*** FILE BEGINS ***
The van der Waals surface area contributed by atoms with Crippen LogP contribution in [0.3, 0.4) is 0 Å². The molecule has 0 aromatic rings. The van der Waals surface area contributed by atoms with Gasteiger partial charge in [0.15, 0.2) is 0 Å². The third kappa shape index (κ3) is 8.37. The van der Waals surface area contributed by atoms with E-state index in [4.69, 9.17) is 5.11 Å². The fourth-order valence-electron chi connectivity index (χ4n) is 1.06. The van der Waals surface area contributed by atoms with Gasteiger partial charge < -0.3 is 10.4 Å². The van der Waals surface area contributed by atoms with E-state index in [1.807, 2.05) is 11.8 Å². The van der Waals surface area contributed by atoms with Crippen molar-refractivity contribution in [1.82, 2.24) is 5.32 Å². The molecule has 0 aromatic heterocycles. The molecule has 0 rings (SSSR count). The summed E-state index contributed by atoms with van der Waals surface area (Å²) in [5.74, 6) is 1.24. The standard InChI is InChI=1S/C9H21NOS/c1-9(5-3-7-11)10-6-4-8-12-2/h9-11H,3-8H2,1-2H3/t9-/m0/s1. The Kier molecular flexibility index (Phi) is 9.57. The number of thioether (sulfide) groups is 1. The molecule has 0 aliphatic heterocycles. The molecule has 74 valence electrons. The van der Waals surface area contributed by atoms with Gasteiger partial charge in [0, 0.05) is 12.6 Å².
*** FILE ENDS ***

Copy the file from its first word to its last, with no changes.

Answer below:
The van der Waals surface area contributed by atoms with Crippen LogP contribution in [0.3, 0.4) is 0 Å². The molecule has 0 aromatic rings. The van der Waals surface area contributed by atoms with Gasteiger partial charge in [0.15, 0.2) is 0 Å². The third kappa shape index (κ3) is 8.37. The van der Waals surface area contributed by atoms with E-state index in [4.69, 9.17) is 5.11 Å². The fourth-order valence-electron chi connectivity index (χ4n) is 1.06. The van der Waals surface area contributed by atoms with Gasteiger partial charge < -0.3 is 10.4 Å². The van der Waals surface area contributed by atoms with E-state index in [1.807, 2.05) is 11.8 Å². The van der Waals surface area contributed by atoms with Crippen molar-refractivity contribution in [1.82, 2.24) is 5.32 Å². The molecule has 0 aromatic heterocycles. The molecule has 0 rings (SSSR count). The summed E-state index contributed by atoms with van der Waals surface area (Å²) in [5.74, 6) is 1.24. The standard InChI is InChI=1S/C9H21NOS/c1-9(5-3-7-11)10-6-4-8-12-2/h9-11H,3-8H2,1-2H3/t9-/m0/s1. The Kier molecular flexibility index (Phi) is 9.57. The number of thioether (sulfide) groups is 1. The molecule has 0 aliphatic heterocycles. The molecule has 74 valence electrons. The van der Waals surface area contributed by atoms with Gasteiger partial charge in [0, 0.05) is 12.6 Å².